Let the wind blow you, across a big floor.
 20 February 2019 12:47 pm
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broadgage

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Joined: 07 August 2007

I am very doubtful indeed.

1) Thermal energy from deep underground, unlikely to be viable due to engineering challenges, and the nimby factor. Would add to global warming since it brings to the surface extra heat that would otherwise remain confined deep underground.

2) Small water turbines, undoubtedly work but the output is very limited and cant be scaled up as few sites have enough head and flow. Shows promise for remote and hilly places but of negligible output if compared to national demand.

3) High altitude wind turbines held aloft by balloons, no reason it cant work, but the economics look very doubtful. Menace to aviation, vulnerable to high winds.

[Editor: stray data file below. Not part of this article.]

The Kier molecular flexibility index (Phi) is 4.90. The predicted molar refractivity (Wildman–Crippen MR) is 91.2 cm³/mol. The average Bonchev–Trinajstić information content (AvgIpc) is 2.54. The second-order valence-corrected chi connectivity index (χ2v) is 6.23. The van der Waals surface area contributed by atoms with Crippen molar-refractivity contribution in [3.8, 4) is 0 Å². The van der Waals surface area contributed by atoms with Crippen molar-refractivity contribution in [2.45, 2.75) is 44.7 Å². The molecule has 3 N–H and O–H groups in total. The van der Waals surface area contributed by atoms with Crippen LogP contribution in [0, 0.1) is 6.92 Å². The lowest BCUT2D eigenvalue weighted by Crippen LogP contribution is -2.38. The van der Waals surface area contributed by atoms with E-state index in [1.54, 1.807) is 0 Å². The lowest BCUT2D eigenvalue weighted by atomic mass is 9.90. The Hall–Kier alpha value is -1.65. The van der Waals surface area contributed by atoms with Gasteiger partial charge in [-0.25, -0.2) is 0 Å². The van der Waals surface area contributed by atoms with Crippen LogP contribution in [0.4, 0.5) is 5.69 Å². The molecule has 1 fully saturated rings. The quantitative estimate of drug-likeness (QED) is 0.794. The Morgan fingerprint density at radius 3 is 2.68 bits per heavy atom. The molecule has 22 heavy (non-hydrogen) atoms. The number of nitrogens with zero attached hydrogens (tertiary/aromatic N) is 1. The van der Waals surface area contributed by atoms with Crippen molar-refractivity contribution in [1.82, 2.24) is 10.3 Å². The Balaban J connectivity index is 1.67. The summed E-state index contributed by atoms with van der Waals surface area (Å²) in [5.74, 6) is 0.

Possible worth considering in disaster relief since cellphone antennae, radio broadcast aerials, and floodlights could be affixed, all of which would be most useful when other facilities are not available.

4) Tidal power using water flow rather than water impounded behind a dam. No reason that it wont work, apart from the vast costs of the civil works, and environmental issues regarding silting up of some places and erosion of others.

5) Floating PV arrays, No reason that it wont work but it looks very costly and very vulnerable to extreme weather if compared to the more established technology of PV arrays atop existing structures.

I have more faith an expansion of existing and well understood technologies including wind turbines on towers, PV on existing and new structures, and tidal barrages.